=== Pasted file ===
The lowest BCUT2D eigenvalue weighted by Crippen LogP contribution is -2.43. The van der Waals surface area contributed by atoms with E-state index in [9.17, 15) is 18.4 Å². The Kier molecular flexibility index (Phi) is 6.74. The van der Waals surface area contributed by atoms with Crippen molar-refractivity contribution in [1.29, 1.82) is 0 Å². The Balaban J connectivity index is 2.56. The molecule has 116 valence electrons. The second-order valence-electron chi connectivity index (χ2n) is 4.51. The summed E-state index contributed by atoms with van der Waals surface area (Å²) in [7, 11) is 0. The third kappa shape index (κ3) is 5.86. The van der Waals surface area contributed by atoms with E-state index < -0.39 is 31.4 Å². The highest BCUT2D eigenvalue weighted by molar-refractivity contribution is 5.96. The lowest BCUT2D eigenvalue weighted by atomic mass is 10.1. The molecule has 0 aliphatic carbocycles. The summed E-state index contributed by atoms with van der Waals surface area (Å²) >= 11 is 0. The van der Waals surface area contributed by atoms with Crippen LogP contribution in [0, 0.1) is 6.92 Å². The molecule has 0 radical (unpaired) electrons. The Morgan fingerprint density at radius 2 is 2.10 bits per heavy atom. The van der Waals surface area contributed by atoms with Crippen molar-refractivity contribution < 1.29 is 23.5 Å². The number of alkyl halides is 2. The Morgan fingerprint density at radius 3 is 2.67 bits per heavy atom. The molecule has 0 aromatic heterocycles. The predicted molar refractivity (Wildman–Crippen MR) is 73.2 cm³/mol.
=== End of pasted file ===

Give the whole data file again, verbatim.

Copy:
The lowest BCUT2D eigenvalue weighted by Crippen LogP contribution is -2.43. The van der Waals surface area contributed by atoms with E-state index in [9.17, 15) is 18.4 Å². The Kier molecular flexibility index (Phi) is 6.74. The van der Waals surface area contributed by atoms with Crippen molar-refractivity contribution in [1.29, 1.82) is 0 Å². The Balaban J connectivity index is 2.56. The molecule has 116 valence electrons. The second-order valence-electron chi connectivity index (χ2n) is 4.51. The summed E-state index contributed by atoms with van der Waals surface area (Å²) in [7, 11) is 0. The third kappa shape index (κ3) is 5.86. The van der Waals surface area contributed by atoms with E-state index < -0.39 is 31.4 Å². The highest BCUT2D eigenvalue weighted by molar-refractivity contribution is 5.96. The lowest BCUT2D eigenvalue weighted by atomic mass is 10.1. The molecule has 0 aliphatic carbocycles. The summed E-state index contributed by atoms with van der Waals surface area (Å²) >= 11 is 0. The van der Waals surface area contributed by atoms with Crippen LogP contribution in [0, 0.1) is 6.92 Å². The molecule has 0 radical (unpaired) electrons. The Morgan fingerprint density at radius 2 is 2.10 bits per heavy atom. The van der Waals surface area contributed by atoms with Crippen molar-refractivity contribution < 1.29 is 23.5 Å². The number of alkyl halides is 2. The Morgan fingerprint density at radius 3 is 2.67 bits per heavy atom. The molecule has 0 aromatic heterocycles. The predicted molar refractivity (Wildman–Crippen MR) is 73.2 cm³/mol.